“Those options are still available,” he said. “So I still think there's a clear foreign influence threat. It’s just likely not going to come from an overt attributable source.”

A broadcast van from Russia's state-controlled Russia Today television service parked in front of St. Basil's Cathedral and the Kremlin in Moscow.
A broadcast van from Russia's state-controlled Russia Today television service parked in front of St. Basil's Cathedral and the Kremlin in Moscow. (Mladen Antonov/AFP via Getty Images)

Russia could also attempt to compromise U.S. voting infrastructure, as it has done in the past, said Shelby Grossman, a research scholar at the Stanford Internet Observatory who has been tracking pro-Kremlin propaganda online since before the invasion.

“Even if such attempts are on their surface not very effective, the perception of voting infrastructure insecurity could undermine confidence in the election,” she told Yahoo News.

Cindy Otis, a former CIA analyst and expert on disinformation threats, did not view the DHS document but said that generally speaking she thinks it’s too early to say whether efforts to decrease Russian state media’s reach are working, let alone whether they will limit Russian disinformation operations that target U.S. elections in 2022.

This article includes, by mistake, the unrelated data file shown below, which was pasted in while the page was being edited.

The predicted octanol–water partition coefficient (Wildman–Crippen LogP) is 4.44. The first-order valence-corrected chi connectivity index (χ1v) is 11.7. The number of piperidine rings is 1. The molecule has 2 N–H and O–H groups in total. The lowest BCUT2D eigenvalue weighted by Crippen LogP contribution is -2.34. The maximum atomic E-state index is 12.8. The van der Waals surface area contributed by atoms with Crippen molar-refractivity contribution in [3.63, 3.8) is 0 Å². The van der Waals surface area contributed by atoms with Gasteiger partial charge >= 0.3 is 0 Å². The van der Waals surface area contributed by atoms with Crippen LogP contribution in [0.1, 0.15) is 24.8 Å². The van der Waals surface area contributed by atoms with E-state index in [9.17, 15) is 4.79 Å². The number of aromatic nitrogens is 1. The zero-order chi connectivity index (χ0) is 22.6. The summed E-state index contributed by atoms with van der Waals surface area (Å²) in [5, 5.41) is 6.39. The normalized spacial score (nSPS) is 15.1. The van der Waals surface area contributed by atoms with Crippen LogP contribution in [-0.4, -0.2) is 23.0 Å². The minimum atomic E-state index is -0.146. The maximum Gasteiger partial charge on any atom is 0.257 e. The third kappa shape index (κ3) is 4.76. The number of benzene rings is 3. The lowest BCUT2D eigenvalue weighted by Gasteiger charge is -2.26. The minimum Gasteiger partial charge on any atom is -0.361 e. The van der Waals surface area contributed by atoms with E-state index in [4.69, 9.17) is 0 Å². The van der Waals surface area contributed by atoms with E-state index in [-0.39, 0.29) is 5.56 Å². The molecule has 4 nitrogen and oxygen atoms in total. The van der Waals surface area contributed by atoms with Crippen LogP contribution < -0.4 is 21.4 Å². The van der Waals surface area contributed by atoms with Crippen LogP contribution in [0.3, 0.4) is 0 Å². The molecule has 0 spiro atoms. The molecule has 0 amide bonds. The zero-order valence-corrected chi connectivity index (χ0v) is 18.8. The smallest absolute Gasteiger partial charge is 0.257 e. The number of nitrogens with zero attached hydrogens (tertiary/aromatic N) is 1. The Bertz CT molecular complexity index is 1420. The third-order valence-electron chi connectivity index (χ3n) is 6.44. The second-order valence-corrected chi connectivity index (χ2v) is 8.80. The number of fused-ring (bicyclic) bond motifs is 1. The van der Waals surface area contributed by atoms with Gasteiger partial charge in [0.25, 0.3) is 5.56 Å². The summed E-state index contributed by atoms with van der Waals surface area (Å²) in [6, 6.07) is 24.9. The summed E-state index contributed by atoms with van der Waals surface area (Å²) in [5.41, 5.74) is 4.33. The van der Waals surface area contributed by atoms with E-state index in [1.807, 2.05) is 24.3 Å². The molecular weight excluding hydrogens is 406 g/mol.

“Moscow has a whole suite of other tools it continues to use despite limitations on RT and Sputnik, such as gray propaganda websites through which it launders disinformation; its foreign allies who amplify narratives for them; domestic and foreign influencers, such as media personalities and social media stars, including in the U.S., who amplify Russian disinformation; and fake social media accounts,” she said.

A former senior government official involved in aspects of the investigation into Russia’s interference in the 2016 elections put it more bluntly.

“They don’t need China; they don’t need state media,” said the former official, who also requested anonymity. “They just need social media and Tucker Carlson."


What happened last week in Ukraine? Check out this explainer from Yahoo Immersive to find out.